2. Improving estimates of drainage areas. The total area that can be “drained” by each petroleum well is another key input to the quantitative assessment of oil and gas resources; these values are often determined simply by considering existing well density and spacing.  A better understanding of the geologic controls on well density and spacing, and hence drainage areas, will provide critical information to assessment geologists and significantly reduce uncertainty in the quantitative results.  Addressing this question is likely to require a combination of data from the IHS databases with additional spatially explicit data on the subsurface.
  3. Improving the definition of assessment unit boundaries.  Spatial boundaries of an energy resource are defined by assessment geologists based on elements of the petroleum system such as source rock distribution or reservoir quality. There is the potential to improve these definitions by making better use of the site-specific data within the IHS US production and well databases and related data.  For example, in addition to location and production data, well-specific data on well test results, hydraulic fracturing treatments, and other well treatment types are available for many wells. These spatially explicit and rich datgist; Rasets provide an ideal opportunity for exploratory spatial pattern recognition and prediction. Research is needed to understand how this data can help define the structural boundaries of subsurface energy resources.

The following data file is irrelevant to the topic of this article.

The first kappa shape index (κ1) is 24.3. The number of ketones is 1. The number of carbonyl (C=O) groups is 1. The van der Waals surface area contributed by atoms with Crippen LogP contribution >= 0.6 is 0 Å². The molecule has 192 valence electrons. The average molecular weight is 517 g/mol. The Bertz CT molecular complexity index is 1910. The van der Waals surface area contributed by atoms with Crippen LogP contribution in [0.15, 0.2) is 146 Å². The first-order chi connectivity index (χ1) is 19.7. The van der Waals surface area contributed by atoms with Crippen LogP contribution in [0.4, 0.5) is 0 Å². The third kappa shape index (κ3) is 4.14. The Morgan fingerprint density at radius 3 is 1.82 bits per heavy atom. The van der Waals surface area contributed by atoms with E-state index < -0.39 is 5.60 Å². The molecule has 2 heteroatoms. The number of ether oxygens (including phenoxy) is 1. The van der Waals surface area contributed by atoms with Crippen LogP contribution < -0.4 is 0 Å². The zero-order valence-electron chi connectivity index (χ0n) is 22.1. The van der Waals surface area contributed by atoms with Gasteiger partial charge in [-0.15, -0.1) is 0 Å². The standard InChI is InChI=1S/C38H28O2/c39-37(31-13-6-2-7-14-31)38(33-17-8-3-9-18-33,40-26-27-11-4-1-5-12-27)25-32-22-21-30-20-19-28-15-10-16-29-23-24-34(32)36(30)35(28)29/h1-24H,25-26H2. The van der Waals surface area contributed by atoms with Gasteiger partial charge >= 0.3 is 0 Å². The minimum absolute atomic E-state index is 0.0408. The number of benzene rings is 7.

Applicants are expected to have a strong background in data science and machine learning as well as some knowledge of petroleum geology.  Interested applicants are strongly encouraged to contact the advisors below early in the application process to discuss project ideas.

Additional Reading on Energy Resource Assessments

Overview: National Academies of Sciences, Engineering, and Medicine. 2018. Future Directions for the U.S. Geological Survey’s Energy Resources Program. Washington, DC: The National Academies Press. (see beginning of Chapter 3) https://doi.org/10.17226/25141.

Methods: Charpentier, R.R., and Cook, T.A., 2010, Improved USGS methodology for assessing continuous petroleum resources, version 2.0: U.S. Geological Survey Data Series 547, 22 p. and program. Revised November 2012.

Schmoker, J. W., & Klett, T. R., 2007. US Geological Survey assessment concepts for conventional petroleum accumulations: Chapter 24 in Petroleum systems and geologic assessment of oil and gas in the San Joaquin Basin Province, California (No. 1713-24). US Geological Survey.